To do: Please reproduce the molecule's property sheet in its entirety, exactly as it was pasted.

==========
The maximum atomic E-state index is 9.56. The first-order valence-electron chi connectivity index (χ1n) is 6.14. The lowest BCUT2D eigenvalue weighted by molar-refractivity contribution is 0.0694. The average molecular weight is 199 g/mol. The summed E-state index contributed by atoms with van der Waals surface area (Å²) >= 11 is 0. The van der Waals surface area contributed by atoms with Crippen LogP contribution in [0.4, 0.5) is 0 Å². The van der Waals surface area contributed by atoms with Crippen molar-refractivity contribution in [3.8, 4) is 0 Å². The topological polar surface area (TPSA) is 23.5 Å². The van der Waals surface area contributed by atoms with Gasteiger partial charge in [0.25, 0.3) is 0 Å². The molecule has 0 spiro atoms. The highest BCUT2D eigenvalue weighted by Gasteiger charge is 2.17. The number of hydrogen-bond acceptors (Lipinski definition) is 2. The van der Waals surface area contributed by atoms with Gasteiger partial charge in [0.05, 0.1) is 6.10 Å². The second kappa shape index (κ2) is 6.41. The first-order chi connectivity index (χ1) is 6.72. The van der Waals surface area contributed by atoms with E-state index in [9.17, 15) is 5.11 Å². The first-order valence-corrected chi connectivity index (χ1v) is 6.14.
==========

The maximum atomic E-state index is 9.56. The first-order valence-electron chi connectivity index (χ1n) is 6.14. The lowest BCUT2D eigenvalue weighted by molar-refractivity contribution is 0.0694. The average molecular weight is 199 g/mol. The summed E-state index contributed by atoms with van der Waals surface area (Å²) >= 11 is 0. The van der Waals surface area contributed by atoms with Crippen LogP contribution in [0.4, 0.5) is 0 Å². The van der Waals surface area contributed by atoms with Crippen molar-refractivity contribution in [3.8, 4) is 0 Å². The topological polar surface area (TPSA) is 23.5 Å². The van der Waals surface area contributed by atoms with Gasteiger partial charge in [0.25, 0.3) is 0 Å². The molecule has 0 spiro atoms. The highest BCUT2D eigenvalue weighted by Gasteiger charge is 2.17. The number of hydrogen-bond acceptors (Lipinski definition) is 2. The van der Waals surface area contributed by atoms with Gasteiger partial charge in [0.05, 0.1) is 6.10 Å². The second kappa shape index (κ2) is 6.41. The first-order chi connectivity index (χ1) is 6.72. The van der Waals surface area contributed by atoms with E-state index in [9.17, 15) is 5.11 Å². The first-order valence-corrected chi connectivity index (χ1v) is 6.14.